Who started the rave?

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The term ‘Rave’ was originally introduced to the UK around late 1950s. It described the ‘wild bohemian parties’ of the Soho beatnik set. The beatnik set was a media stereotype that specialised in more superficial aspects of the beat generation movement.

In the 1960’s the word ‘rave’ was used by the burgeoning mod youth culture as a way to describe wild parties in general, this then created the term ‘ravers’ for people who were described as party animals.

Along with being an alternative term for partying at garage events in general, the term ‘rave-up’ referred to a part of a song where commonly near the end, the music was played faster, heavier or with an intense solo section.

On the 28th January 1967, an electronic music performance event was held at London’s Roundhouse, titled the “Million Volt Light and Sound Rave”. The event featured the only known public performers of such music, ‘The experimental sound collage’.

British pop culture took a rapid change between 1963 and 1980. The hippie era, 1967 and beyond, made the term fall out of popularity. It’s use during that era would have been perceived as a quaint or an ironic use of bygone slang. The perception of the word changed again in the late 1980s when the term was revived and adopted by a new youth culture, possibly inspired by the use of the term in Jamaica. This wave of psychedelic and electronic dance music, normally acid house and techno appeared in clubs, warehouses and free-parties in the London and Manchester area. These original raves were commonly known as Acid house parties when they went mainstream, attracting thousands of people. In the media, Acid house parties got re-branded as ‘rave parties’ during the summer of 1989 and the name stuck from there on.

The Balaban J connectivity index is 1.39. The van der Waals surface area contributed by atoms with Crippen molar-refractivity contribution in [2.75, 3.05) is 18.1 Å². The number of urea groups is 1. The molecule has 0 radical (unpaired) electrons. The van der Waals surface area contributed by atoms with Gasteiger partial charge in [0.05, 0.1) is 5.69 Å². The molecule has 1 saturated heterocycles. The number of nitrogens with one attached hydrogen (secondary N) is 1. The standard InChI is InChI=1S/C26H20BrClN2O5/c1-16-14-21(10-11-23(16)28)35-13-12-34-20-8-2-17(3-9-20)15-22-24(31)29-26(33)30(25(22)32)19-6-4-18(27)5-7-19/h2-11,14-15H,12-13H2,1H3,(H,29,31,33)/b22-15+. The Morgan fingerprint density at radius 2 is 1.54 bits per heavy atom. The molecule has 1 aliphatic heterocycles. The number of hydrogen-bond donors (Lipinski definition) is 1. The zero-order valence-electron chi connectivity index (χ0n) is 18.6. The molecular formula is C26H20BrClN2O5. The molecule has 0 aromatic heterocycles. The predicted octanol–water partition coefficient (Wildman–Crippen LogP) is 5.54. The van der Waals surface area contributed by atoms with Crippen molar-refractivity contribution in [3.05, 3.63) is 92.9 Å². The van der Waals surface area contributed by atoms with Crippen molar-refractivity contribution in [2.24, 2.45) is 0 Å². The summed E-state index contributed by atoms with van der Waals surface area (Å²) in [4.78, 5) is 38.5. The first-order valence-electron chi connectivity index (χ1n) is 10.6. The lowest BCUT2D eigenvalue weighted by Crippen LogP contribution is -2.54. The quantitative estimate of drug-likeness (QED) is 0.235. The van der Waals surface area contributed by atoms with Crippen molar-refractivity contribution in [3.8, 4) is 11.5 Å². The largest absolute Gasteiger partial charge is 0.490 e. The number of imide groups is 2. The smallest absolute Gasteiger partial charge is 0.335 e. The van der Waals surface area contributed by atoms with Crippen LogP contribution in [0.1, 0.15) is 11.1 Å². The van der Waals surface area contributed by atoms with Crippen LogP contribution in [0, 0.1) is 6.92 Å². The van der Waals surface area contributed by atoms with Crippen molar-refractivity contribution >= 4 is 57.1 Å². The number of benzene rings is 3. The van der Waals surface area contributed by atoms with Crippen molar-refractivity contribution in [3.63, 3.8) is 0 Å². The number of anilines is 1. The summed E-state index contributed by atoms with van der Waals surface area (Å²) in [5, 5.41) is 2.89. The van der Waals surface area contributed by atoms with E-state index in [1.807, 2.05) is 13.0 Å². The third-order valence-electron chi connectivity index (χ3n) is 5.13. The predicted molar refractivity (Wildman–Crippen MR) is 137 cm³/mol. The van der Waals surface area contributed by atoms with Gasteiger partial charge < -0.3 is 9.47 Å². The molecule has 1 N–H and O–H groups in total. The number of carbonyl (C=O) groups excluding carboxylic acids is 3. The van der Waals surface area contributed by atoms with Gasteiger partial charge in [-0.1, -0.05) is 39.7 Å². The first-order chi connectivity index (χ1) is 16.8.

In response to raves becoming more popular, British politicians spoke out saying that they would fine anyone hosting an illegal party. As a result of such crackdowns, these often illegal parties were drove to the countryside. The word ‘rave’ then somehow caught on to describe semi-spontaneous weekend parties occurring at various locations.

Throughout the years the term ‘rave’ has gone in and out of popularity; however, it has always related to a mad or out of control party. The legend still lives on, whether at a private rave or festival it’s all about having a good time. Most rave events now include a certain UV or neon atmosphere, where people cover themselves in face paint and use glow sticks, standing out from the rest. If you haven’t attended an event yet, you don’t know what you are missing.

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